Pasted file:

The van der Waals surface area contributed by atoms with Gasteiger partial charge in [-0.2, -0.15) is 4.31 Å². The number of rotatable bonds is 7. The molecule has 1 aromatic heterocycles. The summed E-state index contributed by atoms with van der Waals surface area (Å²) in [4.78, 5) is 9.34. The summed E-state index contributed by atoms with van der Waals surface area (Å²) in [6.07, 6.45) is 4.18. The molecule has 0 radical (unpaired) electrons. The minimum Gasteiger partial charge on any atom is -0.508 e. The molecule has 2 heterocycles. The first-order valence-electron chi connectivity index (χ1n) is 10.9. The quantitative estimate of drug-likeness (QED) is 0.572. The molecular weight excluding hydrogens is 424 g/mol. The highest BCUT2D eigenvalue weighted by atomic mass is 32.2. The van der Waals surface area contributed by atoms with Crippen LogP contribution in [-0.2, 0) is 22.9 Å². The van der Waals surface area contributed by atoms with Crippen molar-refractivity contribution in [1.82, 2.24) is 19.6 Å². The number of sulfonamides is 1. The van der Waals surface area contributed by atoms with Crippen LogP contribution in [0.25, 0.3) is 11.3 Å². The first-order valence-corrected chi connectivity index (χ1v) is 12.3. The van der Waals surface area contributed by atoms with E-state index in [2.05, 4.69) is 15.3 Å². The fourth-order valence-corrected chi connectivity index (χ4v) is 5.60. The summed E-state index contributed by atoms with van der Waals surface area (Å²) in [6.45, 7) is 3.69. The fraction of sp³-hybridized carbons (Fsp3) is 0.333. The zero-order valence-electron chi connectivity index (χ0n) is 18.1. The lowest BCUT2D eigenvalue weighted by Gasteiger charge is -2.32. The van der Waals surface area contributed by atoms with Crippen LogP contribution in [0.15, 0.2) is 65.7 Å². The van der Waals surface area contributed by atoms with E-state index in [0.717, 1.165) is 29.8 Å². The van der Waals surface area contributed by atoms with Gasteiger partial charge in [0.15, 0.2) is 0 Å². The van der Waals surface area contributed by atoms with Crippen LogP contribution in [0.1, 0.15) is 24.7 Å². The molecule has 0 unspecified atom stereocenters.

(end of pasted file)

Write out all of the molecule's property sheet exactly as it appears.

The van der Waals surface area contributed by atoms with Gasteiger partial charge in [-0.2, -0.15) is 4.31 Å². The number of rotatable bonds is 7. The molecule has 1 aromatic heterocycles. The summed E-state index contributed by atoms with van der Waals surface area (Å²) in [4.78, 5) is 9.34. The summed E-state index contributed by atoms with van der Waals surface area (Å²) in [6.07, 6.45) is 4.18. The molecule has 0 radical (unpaired) electrons. The minimum Gasteiger partial charge on any atom is -0.508 e. The molecule has 2 heterocycles. The first-order valence-electron chi connectivity index (χ1n) is 10.9. The quantitative estimate of drug-likeness (QED) is 0.572. The molecular weight excluding hydrogens is 424 g/mol. The highest BCUT2D eigenvalue weighted by atomic mass is 32.2. The van der Waals surface area contributed by atoms with Crippen LogP contribution in [-0.2, 0) is 22.9 Å². The van der Waals surface area contributed by atoms with Crippen molar-refractivity contribution in [1.82, 2.24) is 19.6 Å². The number of sulfonamides is 1. The van der Waals surface area contributed by atoms with Crippen LogP contribution in [0.25, 0.3) is 11.3 Å². The first-order valence-corrected chi connectivity index (χ1v) is 12.3. The van der Waals surface area contributed by atoms with E-state index in [2.05, 4.69) is 15.3 Å². The fourth-order valence-corrected chi connectivity index (χ4v) is 5.60. The summed E-state index contributed by atoms with van der Waals surface area (Å²) in [6.45, 7) is 3.69. The fraction of sp³-hybridized carbons (Fsp3) is 0.333. The zero-order valence-electron chi connectivity index (χ0n) is 18.1. The lowest BCUT2D eigenvalue weighted by Gasteiger charge is -2.32. The van der Waals surface area contributed by atoms with Crippen LogP contribution in [0.15, 0.2) is 65.7 Å². The van der Waals surface area contributed by atoms with E-state index in [0.717, 1.165) is 29.8 Å². The van der Waals surface area contributed by atoms with Gasteiger partial charge in [0.15, 0.2) is 0 Å². The van der Waals surface area contributed by atoms with Crippen LogP contribution in [0.1, 0.15) is 24.7 Å². The molecule has 0 unspecified atom stereocenters.